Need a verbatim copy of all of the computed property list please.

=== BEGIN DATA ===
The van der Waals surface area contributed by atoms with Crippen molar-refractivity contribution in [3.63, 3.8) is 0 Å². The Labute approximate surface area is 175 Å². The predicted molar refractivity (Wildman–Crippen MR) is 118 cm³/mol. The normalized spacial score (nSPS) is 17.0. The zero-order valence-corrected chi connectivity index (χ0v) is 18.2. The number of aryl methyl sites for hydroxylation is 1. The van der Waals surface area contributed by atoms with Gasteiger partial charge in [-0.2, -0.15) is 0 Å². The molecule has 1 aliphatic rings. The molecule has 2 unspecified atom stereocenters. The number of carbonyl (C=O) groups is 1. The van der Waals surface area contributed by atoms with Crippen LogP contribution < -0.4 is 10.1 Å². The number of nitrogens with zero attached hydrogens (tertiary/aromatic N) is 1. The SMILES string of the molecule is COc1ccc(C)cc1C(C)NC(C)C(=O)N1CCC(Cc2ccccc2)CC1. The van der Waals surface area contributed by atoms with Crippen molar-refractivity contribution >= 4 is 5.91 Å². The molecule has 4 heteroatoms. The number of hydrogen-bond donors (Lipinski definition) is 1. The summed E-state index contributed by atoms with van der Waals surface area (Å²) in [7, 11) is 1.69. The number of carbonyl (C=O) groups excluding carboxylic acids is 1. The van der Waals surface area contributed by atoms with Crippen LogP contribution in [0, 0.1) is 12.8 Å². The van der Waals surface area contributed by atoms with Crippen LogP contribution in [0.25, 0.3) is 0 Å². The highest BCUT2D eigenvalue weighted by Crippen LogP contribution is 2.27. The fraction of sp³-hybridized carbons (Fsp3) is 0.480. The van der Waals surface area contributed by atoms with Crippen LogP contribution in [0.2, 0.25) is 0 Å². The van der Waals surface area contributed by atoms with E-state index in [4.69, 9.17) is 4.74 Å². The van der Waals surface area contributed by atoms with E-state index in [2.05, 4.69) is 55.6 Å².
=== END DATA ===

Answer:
The van der Waals surface area contributed by atoms with Crippen molar-refractivity contribution in [3.63, 3.8) is 0 Å². The Labute approximate surface area is 175 Å². The predicted molar refractivity (Wildman–Crippen MR) is 118 cm³/mol. The normalized spacial score (nSPS) is 17.0. The zero-order valence-corrected chi connectivity index (χ0v) is 18.2. The number of aryl methyl sites for hydroxylation is 1. The van der Waals surface area contributed by atoms with Gasteiger partial charge in [-0.2, -0.15) is 0 Å². The molecule has 1 aliphatic rings. The molecule has 2 unspecified atom stereocenters. The number of carbonyl (C=O) groups is 1. The van der Waals surface area contributed by atoms with Crippen LogP contribution < -0.4 is 10.1 Å². The number of nitrogens with zero attached hydrogens (tertiary/aromatic N) is 1. The SMILES string of the molecule is COc1ccc(C)cc1C(C)NC(C)C(=O)N1CCC(Cc2ccccc2)CC1. The van der Waals surface area contributed by atoms with Crippen molar-refractivity contribution >= 4 is 5.91 Å². The molecule has 4 heteroatoms. The number of hydrogen-bond donors (Lipinski definition) is 1. The summed E-state index contributed by atoms with van der Waals surface area (Å²) in [7, 11) is 1.69. The number of carbonyl (C=O) groups excluding carboxylic acids is 1. The van der Waals surface area contributed by atoms with Crippen LogP contribution in [0, 0.1) is 12.8 Å². The van der Waals surface area contributed by atoms with Crippen LogP contribution in [0.25, 0.3) is 0 Å². The highest BCUT2D eigenvalue weighted by Crippen LogP contribution is 2.27. The fraction of sp³-hybridized carbons (Fsp3) is 0.480. The van der Waals surface area contributed by atoms with Crippen LogP contribution in [0.2, 0.25) is 0 Å². The van der Waals surface area contributed by atoms with E-state index in [4.69, 9.17) is 4.74 Å². The van der Waals surface area contributed by atoms with E-state index in [2.05, 4.69) is 55.6 Å².